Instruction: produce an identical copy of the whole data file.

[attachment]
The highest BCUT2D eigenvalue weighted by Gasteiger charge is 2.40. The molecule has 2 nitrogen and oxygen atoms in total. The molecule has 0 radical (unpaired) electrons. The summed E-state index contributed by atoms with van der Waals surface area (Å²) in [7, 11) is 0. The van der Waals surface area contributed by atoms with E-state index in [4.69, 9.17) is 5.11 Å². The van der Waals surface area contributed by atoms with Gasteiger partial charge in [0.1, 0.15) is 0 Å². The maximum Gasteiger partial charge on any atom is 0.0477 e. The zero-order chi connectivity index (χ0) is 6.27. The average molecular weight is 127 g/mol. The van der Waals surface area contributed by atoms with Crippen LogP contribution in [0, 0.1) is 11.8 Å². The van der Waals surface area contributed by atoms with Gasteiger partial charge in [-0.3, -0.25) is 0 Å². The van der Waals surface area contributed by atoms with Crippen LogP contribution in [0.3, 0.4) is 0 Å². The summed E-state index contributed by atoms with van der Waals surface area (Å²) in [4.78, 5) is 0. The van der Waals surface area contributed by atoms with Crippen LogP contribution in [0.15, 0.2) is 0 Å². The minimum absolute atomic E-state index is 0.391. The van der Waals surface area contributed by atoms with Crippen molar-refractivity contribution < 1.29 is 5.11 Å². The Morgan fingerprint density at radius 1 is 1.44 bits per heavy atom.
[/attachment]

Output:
The highest BCUT2D eigenvalue weighted by Gasteiger charge is 2.40. The molecule has 2 nitrogen and oxygen atoms in total. The molecule has 0 radical (unpaired) electrons. The summed E-state index contributed by atoms with van der Waals surface area (Å²) in [7, 11) is 0. The van der Waals surface area contributed by atoms with E-state index in [4.69, 9.17) is 5.11 Å². The van der Waals surface area contributed by atoms with Gasteiger partial charge in [0.1, 0.15) is 0 Å². The maximum Gasteiger partial charge on any atom is 0.0477 e. The zero-order chi connectivity index (χ0) is 6.27. The average molecular weight is 127 g/mol. The van der Waals surface area contributed by atoms with Crippen LogP contribution in [0, 0.1) is 11.8 Å². The van der Waals surface area contributed by atoms with Gasteiger partial charge in [-0.3, -0.25) is 0 Å². The van der Waals surface area contributed by atoms with Crippen LogP contribution in [0.3, 0.4) is 0 Å². The summed E-state index contributed by atoms with van der Waals surface area (Å²) in [4.78, 5) is 0. The van der Waals surface area contributed by atoms with Crippen LogP contribution in [0.15, 0.2) is 0 Å². The minimum absolute atomic E-state index is 0.391. The van der Waals surface area contributed by atoms with Crippen molar-refractivity contribution < 1.29 is 5.11 Å². The Morgan fingerprint density at radius 1 is 1.44 bits per heavy atom.